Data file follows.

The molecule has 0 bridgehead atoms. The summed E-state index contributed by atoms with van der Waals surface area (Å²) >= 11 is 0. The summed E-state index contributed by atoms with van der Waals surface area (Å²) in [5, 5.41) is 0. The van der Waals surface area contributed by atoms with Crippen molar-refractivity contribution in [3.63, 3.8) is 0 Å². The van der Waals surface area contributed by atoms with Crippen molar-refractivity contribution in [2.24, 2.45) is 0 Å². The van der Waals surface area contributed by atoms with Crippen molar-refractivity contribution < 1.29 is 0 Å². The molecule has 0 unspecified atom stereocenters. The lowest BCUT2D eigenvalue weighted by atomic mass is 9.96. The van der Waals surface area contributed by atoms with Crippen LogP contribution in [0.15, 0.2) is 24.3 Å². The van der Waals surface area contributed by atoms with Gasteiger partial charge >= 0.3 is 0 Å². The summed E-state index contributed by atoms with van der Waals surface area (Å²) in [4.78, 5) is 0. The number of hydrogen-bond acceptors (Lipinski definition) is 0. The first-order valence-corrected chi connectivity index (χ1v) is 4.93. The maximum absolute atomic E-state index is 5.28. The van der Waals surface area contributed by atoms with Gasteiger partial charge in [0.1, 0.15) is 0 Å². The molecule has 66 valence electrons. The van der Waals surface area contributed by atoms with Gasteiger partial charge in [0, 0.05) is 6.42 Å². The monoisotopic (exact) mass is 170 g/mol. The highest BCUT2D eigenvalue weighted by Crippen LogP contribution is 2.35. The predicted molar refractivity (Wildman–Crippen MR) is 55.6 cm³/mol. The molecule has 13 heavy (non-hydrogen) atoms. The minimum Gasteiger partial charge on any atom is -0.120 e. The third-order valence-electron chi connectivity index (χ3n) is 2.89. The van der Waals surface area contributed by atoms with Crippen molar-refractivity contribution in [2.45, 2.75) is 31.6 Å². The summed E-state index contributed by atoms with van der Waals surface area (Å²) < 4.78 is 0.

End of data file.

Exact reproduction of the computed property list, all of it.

The molecule has 0 bridgehead atoms. The summed E-state index contributed by atoms with van der Waals surface area (Å²) >= 11 is 0. The summed E-state index contributed by atoms with van der Waals surface area (Å²) in [5, 5.41) is 0. The van der Waals surface area contributed by atoms with Crippen molar-refractivity contribution in [3.63, 3.8) is 0 Å². The van der Waals surface area contributed by atoms with Crippen molar-refractivity contribution in [2.24, 2.45) is 0 Å². The van der Waals surface area contributed by atoms with Crippen molar-refractivity contribution < 1.29 is 0 Å². The molecule has 0 unspecified atom stereocenters. The lowest BCUT2D eigenvalue weighted by atomic mass is 9.96. The van der Waals surface area contributed by atoms with Crippen LogP contribution in [0.15, 0.2) is 24.3 Å². The van der Waals surface area contributed by atoms with Gasteiger partial charge >= 0.3 is 0 Å². The summed E-state index contributed by atoms with van der Waals surface area (Å²) in [4.78, 5) is 0. The number of hydrogen-bond acceptors (Lipinski definition) is 0. The first-order valence-corrected chi connectivity index (χ1v) is 4.93. The maximum absolute atomic E-state index is 5.28. The van der Waals surface area contributed by atoms with Gasteiger partial charge in [0.1, 0.15) is 0 Å². The molecule has 66 valence electrons. The van der Waals surface area contributed by atoms with Gasteiger partial charge in [0, 0.05) is 6.42 Å². The monoisotopic (exact) mass is 170 g/mol. The highest BCUT2D eigenvalue weighted by Crippen LogP contribution is 2.35. The predicted molar refractivity (Wildman–Crippen MR) is 55.6 cm³/mol. The molecule has 13 heavy (non-hydrogen) atoms. The minimum Gasteiger partial charge on any atom is -0.120 e. The third-order valence-electron chi connectivity index (χ3n) is 2.89. The van der Waals surface area contributed by atoms with Crippen molar-refractivity contribution in [2.45, 2.75) is 31.6 Å². The summed E-state index contributed by atoms with van der Waals surface area (Å²) < 4.78 is 0.